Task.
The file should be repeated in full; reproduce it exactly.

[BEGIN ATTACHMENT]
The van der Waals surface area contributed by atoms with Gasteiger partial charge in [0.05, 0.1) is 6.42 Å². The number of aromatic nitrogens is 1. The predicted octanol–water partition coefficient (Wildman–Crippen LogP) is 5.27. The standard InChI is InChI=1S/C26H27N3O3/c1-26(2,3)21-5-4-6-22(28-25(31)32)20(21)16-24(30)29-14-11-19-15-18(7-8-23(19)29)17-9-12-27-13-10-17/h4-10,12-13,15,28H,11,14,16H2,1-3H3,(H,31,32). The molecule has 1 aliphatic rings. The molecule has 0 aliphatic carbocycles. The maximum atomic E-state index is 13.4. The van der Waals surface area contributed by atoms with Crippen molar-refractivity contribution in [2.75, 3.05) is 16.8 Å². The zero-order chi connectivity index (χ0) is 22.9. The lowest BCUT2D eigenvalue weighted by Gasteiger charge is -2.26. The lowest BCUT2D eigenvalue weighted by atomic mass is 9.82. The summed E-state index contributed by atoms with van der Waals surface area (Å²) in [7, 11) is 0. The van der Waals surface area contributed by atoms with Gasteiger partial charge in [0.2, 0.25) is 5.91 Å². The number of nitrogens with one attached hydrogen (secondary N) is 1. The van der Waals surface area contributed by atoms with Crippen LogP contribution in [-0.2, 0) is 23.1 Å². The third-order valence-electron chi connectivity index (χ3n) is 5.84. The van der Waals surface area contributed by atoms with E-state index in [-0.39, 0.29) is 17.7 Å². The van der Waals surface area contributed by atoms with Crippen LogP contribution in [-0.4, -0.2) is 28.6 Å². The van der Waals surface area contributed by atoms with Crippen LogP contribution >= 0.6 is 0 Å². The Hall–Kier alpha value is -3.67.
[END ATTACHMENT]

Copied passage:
The van der Waals surface area contributed by atoms with Gasteiger partial charge in [0.05, 0.1) is 6.42 Å². The number of aromatic nitrogens is 1. The predicted octanol–water partition coefficient (Wildman–Crippen LogP) is 5.27. The standard InChI is InChI=1S/C26H27N3O3/c1-26(2,3)21-5-4-6-22(28-25(31)32)20(21)16-24(30)29-14-11-19-15-18(7-8-23(19)29)17-9-12-27-13-10-17/h4-10,12-13,15,28H,11,14,16H2,1-3H3,(H,31,32). The molecule has 1 aliphatic rings. The molecule has 0 aliphatic carbocycles. The maximum atomic E-state index is 13.4. The van der Waals surface area contributed by atoms with Crippen molar-refractivity contribution in [2.75, 3.05) is 16.8 Å². The zero-order chi connectivity index (χ0) is 22.9. The lowest BCUT2D eigenvalue weighted by Gasteiger charge is -2.26. The lowest BCUT2D eigenvalue weighted by atomic mass is 9.82. The summed E-state index contributed by atoms with van der Waals surface area (Å²) in [7, 11) is 0. The van der Waals surface area contributed by atoms with Gasteiger partial charge in [0.2, 0.25) is 5.91 Å². The number of nitrogens with one attached hydrogen (secondary N) is 1. The van der Waals surface area contributed by atoms with Crippen LogP contribution in [-0.2, 0) is 23.1 Å². The third-order valence-electron chi connectivity index (χ3n) is 5.84. The van der Waals surface area contributed by atoms with E-state index in [-0.39, 0.29) is 17.7 Å². The van der Waals surface area contributed by atoms with Crippen LogP contribution in [-0.4, -0.2) is 28.6 Å². The van der Waals surface area contributed by atoms with Crippen LogP contribution >= 0.6 is 0 Å². The Hall–Kier alpha value is -3.67.